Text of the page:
Medicinal Leech

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Medicinal Leech


(Hirudo medicinalis), an annelid of the class Hirudinea. Average body length, 12 cm.

The dorsal side of the medicinal leach is greenish, with orange stripes and black spots. The gullet has three toothed mandibles bordered by salivary ducts. The medicinal leech inhabits fresh waters in central and southern Europe and the Middle East. It feeds on the blood of large mammals that enter the watering places where it is found. The saliva of the leech contains hirudin, an anticoagulant, which causes the wounds inflicted by the mandibles to bleed for a long time. Medicinal leeches are used for therapeutic bloodletting and, in modern medicine, in the treatment of thrombophlebitis, hypertension, and prestroke conditions.


Ivanov, A. V. Promyslovye vodnye bespozvonochnye. Moscow, 1955. Zhizn’ zhivotnykh, vol. 1. Moscow, 1968.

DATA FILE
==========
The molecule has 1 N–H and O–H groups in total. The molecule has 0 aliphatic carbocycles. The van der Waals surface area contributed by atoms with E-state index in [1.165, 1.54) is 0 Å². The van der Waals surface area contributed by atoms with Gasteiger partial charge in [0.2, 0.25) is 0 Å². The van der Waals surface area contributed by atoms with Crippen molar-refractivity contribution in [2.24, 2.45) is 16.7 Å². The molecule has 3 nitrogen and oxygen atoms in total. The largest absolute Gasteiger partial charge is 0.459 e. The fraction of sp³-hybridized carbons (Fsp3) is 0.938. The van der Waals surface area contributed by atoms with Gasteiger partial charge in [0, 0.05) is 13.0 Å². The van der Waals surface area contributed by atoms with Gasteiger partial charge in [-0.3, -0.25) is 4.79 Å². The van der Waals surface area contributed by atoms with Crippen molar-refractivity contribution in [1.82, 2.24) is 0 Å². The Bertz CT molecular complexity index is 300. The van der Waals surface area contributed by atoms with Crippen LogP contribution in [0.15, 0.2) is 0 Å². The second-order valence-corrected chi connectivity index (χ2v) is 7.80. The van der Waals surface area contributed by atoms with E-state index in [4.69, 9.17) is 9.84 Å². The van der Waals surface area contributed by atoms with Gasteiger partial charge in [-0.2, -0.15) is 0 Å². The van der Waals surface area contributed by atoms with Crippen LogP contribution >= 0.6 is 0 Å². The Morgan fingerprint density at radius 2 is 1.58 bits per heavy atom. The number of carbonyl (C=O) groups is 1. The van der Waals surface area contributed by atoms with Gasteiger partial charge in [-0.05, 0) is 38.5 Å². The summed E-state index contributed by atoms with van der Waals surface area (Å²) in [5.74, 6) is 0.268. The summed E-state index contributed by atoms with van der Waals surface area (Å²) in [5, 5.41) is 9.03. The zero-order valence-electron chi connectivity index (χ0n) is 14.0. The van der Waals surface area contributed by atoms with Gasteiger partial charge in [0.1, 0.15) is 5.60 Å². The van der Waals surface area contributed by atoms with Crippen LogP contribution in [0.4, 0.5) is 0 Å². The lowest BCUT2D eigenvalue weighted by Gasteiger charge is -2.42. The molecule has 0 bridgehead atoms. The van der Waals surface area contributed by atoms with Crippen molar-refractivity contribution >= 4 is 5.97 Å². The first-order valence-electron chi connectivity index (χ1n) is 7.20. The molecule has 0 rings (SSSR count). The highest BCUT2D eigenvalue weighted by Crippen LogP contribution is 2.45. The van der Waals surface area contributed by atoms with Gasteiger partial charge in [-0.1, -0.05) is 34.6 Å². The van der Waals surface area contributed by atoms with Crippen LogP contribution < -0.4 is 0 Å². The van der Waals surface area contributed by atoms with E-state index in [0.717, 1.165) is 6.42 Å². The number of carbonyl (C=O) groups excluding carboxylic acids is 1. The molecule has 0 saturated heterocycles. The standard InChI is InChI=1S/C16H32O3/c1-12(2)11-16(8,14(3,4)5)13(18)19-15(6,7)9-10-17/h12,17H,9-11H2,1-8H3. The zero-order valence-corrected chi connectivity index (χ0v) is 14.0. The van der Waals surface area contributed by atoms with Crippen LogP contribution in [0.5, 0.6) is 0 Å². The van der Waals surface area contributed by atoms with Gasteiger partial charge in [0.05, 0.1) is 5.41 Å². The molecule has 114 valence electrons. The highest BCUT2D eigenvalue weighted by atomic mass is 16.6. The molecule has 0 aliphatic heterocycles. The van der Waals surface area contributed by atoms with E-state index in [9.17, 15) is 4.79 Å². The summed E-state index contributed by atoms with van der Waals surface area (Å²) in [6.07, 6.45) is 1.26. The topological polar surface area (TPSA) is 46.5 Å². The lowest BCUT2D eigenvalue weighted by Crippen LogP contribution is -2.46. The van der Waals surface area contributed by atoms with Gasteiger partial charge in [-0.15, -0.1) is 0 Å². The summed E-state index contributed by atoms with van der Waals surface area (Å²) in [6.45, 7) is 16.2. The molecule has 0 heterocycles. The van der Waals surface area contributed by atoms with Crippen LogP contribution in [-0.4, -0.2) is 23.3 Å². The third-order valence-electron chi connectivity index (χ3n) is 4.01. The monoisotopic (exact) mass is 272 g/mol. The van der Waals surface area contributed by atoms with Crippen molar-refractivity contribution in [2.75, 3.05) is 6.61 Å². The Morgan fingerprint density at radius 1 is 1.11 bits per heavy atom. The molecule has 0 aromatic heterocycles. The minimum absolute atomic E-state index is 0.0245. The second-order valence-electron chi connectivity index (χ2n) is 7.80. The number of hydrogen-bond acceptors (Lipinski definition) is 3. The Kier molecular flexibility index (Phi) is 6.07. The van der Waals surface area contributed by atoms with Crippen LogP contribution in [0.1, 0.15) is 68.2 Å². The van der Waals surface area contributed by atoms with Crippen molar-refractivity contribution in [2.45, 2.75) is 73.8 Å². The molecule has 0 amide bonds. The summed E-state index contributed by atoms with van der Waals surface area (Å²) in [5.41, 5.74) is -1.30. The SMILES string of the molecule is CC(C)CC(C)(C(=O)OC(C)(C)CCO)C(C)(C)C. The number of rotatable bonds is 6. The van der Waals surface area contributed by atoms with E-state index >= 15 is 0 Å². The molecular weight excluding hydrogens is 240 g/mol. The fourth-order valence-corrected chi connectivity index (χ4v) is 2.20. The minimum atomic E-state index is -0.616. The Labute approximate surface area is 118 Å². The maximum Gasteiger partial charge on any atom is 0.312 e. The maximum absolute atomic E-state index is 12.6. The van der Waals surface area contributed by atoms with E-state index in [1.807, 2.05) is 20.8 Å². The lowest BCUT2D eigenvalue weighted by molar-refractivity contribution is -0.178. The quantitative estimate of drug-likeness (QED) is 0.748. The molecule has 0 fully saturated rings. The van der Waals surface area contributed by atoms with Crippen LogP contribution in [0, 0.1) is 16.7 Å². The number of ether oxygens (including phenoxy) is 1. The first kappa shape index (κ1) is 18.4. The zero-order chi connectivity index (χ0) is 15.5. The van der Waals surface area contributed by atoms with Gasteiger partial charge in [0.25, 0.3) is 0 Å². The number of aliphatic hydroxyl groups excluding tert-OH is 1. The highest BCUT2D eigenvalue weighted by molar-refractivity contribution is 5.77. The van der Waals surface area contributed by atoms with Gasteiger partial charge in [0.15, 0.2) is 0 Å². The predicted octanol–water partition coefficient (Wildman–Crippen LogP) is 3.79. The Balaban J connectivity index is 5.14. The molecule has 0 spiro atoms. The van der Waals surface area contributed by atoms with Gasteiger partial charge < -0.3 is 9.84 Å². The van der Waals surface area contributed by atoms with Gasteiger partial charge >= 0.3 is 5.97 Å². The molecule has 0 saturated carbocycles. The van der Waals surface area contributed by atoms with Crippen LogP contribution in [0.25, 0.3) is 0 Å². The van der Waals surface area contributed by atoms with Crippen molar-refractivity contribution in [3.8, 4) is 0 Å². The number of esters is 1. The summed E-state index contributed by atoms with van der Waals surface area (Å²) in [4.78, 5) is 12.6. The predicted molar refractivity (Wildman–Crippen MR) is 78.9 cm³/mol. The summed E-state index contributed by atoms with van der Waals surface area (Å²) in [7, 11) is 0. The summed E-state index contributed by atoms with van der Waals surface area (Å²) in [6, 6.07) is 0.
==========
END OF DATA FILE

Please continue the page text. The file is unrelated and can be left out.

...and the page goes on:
References in periodicals archive ?
GREEN SCENE Lynne Allbutt Medicinal leeches feed on blood and are still used following certain types of surgery, if the flow of blood through the veins is restricted.
It was the third time surgeons at Albany Medical Center Hospital chose to combine modern, high-tech microsurgery and the centuries-old use of medicinal leeches to save a sliced-off finger.
A second article in the same journal, from the University of Virginia Health Sciences Center, reports on the use of hirudin, a clot-preventing enzyme produced by medicinal leeches.
Medicinal leeches bred in Wales which have been used by micro-surgeons around the world in radical life saving surgery now have a less philanthropic use, as fish food.
The use of medicinal leeches has become well established in Western medicine in microsurgery for the alleviation of acute venous congestion (Ann.